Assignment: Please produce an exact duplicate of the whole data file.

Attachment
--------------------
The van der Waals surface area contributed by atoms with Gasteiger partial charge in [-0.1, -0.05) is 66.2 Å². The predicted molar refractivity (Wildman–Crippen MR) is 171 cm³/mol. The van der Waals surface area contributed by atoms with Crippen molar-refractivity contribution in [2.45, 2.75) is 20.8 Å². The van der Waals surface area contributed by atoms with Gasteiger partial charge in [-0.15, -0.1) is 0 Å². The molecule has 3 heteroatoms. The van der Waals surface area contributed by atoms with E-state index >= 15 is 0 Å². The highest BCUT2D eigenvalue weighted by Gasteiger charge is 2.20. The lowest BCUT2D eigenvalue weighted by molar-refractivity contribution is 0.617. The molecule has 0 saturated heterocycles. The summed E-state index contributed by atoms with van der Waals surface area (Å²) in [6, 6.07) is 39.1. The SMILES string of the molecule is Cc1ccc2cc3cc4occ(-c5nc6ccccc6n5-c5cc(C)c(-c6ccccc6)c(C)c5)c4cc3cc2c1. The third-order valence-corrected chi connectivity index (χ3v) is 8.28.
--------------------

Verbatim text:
The van der Waals surface area contributed by atoms with Gasteiger partial charge in [-0.1, -0.05) is 66.2 Å². The predicted molar refractivity (Wildman–Crippen MR) is 171 cm³/mol. The van der Waals surface area contributed by atoms with Crippen molar-refractivity contribution in [2.45, 2.75) is 20.8 Å². The van der Waals surface area contributed by atoms with Gasteiger partial charge in [-0.15, -0.1) is 0 Å². The molecule has 3 heteroatoms. The van der Waals surface area contributed by atoms with E-state index >= 15 is 0 Å². The highest BCUT2D eigenvalue weighted by Gasteiger charge is 2.20. The lowest BCUT2D eigenvalue weighted by molar-refractivity contribution is 0.617. The molecule has 0 saturated heterocycles. The summed E-state index contributed by atoms with van der Waals surface area (Å²) in [6, 6.07) is 39.1. The SMILES string of the molecule is Cc1ccc2cc3cc4occ(-c5nc6ccccc6n5-c5cc(C)c(-c6ccccc6)c(C)c5)c4cc3cc2c1. The third-order valence-corrected chi connectivity index (χ3v) is 8.28.